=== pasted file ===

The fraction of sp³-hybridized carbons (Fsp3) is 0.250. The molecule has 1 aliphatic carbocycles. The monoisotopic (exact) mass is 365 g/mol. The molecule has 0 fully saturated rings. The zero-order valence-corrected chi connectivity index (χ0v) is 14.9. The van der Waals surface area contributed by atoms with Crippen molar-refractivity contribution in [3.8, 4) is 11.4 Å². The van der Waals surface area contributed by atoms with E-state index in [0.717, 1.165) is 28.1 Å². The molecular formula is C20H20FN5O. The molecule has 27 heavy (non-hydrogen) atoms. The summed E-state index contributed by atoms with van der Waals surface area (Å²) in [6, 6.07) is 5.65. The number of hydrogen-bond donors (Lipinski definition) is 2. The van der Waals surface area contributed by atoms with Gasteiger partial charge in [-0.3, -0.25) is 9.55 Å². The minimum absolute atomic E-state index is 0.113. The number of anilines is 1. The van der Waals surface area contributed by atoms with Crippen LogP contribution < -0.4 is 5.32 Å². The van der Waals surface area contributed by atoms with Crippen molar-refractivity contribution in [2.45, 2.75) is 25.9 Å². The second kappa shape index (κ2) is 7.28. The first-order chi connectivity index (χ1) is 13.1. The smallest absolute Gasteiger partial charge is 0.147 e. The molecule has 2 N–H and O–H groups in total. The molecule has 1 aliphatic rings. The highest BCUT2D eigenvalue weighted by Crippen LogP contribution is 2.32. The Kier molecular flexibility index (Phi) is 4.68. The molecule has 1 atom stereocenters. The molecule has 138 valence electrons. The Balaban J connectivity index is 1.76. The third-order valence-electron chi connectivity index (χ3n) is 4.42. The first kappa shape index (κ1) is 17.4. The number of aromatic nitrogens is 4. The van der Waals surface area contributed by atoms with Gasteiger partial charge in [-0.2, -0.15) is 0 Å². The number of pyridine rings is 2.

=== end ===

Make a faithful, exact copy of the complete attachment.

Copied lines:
The fraction of sp³-hybridized carbons (Fsp3) is 0.250. The molecule has 1 aliphatic carbocycles. The monoisotopic (exact) mass is 365 g/mol. The molecule has 0 fully saturated rings. The zero-order valence-corrected chi connectivity index (χ0v) is 14.9. The van der Waals surface area contributed by atoms with Crippen molar-refractivity contribution in [3.8, 4) is 11.4 Å². The van der Waals surface area contributed by atoms with E-state index in [0.717, 1.165) is 28.1 Å². The molecular formula is C20H20FN5O. The molecule has 27 heavy (non-hydrogen) atoms. The summed E-state index contributed by atoms with van der Waals surface area (Å²) in [6, 6.07) is 5.65. The number of hydrogen-bond donors (Lipinski definition) is 2. The van der Waals surface area contributed by atoms with Gasteiger partial charge in [-0.3, -0.25) is 9.55 Å². The minimum absolute atomic E-state index is 0.113. The number of anilines is 1. The van der Waals surface area contributed by atoms with Crippen LogP contribution < -0.4 is 5.32 Å². The van der Waals surface area contributed by atoms with Crippen molar-refractivity contribution in [2.45, 2.75) is 25.9 Å². The second kappa shape index (κ2) is 7.28. The first-order chi connectivity index (χ1) is 13.1. The smallest absolute Gasteiger partial charge is 0.147 e. The molecule has 2 N–H and O–H groups in total. The molecule has 1 aliphatic rings. The highest BCUT2D eigenvalue weighted by Crippen LogP contribution is 2.32. The Kier molecular flexibility index (Phi) is 4.68. The molecule has 1 atom stereocenters. The molecule has 138 valence electrons. The Balaban J connectivity index is 1.76. The third-order valence-electron chi connectivity index (χ3n) is 4.42. The first kappa shape index (κ1) is 17.4. The number of aromatic nitrogens is 4. The van der Waals surface area contributed by atoms with Gasteiger partial charge in [-0.2, -0.15) is 0 Å². The number of pyridine rings is 2.